Have you ever found yourself staring at one of your (many) devices and feeling slightly disgusted with how much time you waste on technology? If so, you aren’t alone. We all have moments like these and it’s important that we use them as motivation to change – especially if we want to be more connected with nature.

How Busyness Impacts Your Connection With Nature

Whether you realize it or not, you live an ultra connected life. Between smart phones, tablets, computers, and wearable devices, you’re never very far from some sort of technology that can connect you to the internet or put you in touch with other people. That’s just the world we live in.

While it could be argued that this sort of omnipresent connectivity is a positive thing, it’s also pretty clear that being permanently tethered to technology impacts our ability to strip away distractions and connect with nature.

When you’re always within arm’s reach of a device, you feel a sense of busyness.  Whether it’s browsing your social media feed, uploading a picture, reading the news, or responding to an email, there’s always something to do. As someone who wants to spend more time in nature, this is problematic.

4 Practical Ways to Disconnect

If you want to truly connect with nature and live a greener lifestyle, you have to be proactive about finding ways to disconnect. Here are a few practical suggestions:

1. Switch to a New Phone Plan

It’s not always practical to totally unplug from the world. Family and work responsibilities mean you can’t go off the grid and continue to fulfill your responsibilities. Having said that, there are some ways to scale back.

One suggestion is to switch to a prepaid phone plan. When you have a prepaid phone plan, you’re far less likely to spend hours and hours of your time making phone calls, sending texts, and surfing the web. It forces you to be more conscious of what you’re doing.

2. Get Rid of Social Media

Social media is one of the biggest time wasters for most people. Whether you realize it or not, it’s also a huge stressor. You’re constantly being exposed to the best snapshots of everyone else’s lives, which makes you feel like you’re missing out on something (even when you aren’t).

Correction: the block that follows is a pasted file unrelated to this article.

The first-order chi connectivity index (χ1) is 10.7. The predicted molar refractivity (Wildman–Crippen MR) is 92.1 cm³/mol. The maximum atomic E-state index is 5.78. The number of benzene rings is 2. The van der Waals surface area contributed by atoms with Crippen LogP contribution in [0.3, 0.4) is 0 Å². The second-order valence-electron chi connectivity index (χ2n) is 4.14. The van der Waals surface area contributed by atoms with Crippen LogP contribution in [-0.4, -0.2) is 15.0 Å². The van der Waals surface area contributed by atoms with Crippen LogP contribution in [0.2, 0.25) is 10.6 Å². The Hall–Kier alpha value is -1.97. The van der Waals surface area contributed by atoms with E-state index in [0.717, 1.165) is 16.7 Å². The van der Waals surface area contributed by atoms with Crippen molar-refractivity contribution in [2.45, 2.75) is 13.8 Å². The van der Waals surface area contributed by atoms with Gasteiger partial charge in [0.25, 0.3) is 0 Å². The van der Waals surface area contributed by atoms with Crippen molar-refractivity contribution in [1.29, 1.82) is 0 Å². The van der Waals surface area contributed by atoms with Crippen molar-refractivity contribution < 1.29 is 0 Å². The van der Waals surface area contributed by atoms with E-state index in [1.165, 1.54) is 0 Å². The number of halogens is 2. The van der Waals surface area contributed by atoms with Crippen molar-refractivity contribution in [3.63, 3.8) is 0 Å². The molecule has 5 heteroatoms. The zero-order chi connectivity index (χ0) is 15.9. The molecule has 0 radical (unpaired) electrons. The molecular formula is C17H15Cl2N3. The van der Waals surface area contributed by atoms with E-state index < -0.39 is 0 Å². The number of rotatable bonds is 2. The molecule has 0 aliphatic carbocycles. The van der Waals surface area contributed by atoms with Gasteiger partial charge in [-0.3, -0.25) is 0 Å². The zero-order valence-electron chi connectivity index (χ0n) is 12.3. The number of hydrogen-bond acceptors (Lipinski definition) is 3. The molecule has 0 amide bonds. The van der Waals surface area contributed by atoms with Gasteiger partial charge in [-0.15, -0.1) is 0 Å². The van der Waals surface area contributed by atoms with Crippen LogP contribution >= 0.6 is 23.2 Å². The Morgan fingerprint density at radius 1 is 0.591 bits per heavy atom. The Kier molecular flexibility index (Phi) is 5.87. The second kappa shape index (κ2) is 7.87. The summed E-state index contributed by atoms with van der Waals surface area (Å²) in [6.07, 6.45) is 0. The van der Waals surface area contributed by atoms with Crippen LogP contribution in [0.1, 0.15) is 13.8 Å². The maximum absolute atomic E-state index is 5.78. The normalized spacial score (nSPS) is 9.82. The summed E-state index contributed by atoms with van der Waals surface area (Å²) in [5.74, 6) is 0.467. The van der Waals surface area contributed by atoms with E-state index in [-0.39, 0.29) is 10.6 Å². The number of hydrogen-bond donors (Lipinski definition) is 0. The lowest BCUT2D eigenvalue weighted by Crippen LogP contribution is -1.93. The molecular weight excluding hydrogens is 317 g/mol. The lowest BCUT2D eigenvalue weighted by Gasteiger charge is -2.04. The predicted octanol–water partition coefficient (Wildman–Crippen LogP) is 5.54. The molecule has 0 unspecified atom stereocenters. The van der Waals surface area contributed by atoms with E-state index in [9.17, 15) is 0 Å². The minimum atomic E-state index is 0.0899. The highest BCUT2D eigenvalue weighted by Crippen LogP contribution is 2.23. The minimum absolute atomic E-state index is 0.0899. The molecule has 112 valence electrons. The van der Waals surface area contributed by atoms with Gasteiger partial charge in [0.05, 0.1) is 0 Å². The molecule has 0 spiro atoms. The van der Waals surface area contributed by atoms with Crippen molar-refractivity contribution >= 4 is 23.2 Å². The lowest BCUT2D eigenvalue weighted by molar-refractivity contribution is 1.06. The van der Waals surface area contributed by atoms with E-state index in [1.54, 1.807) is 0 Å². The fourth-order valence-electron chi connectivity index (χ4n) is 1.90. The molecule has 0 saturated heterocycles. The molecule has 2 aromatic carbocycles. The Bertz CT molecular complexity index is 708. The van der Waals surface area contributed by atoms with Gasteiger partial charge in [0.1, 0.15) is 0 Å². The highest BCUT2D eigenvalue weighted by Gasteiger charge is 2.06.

If you want to feel a sense of relief and free yourself up to spend more time in nature, get rid of social media. Don’t just delete the apps off your phone – actually disable your accounts. It’s a bold, yet necessary step.

3. Create Quiet Hours

If you aren’t able to get rid of social media and disable various online accounts, the next best thing you can do is establish quiet hours each day where you totally detach from technology. You should do this for a minimum of three hours per day for best results.

4. Build Community

Do you know why we’re drawn to social media and our devices? Whether consciously or subconsciously, it’s because we all want to be connected to other people. But do you know what’s better than connecting with people online? Connecting with them in person.

As you build real life, person-to-person relationships, you’ll feel less of a need to constantly have your eyes glued to a screen. Connect with other people who have an appreciation for nature and bond over your mutual interests.

Untether Your Life

If you find yourself constantly connected to a device, then this is probably a clear indicator that you aren’t living your best life. You certainly aren’t enjoying any sort of meaningful connection with nature. Now’s as good a time as any to untether your life and explore what a world free from cords, screens, and batteries is really like.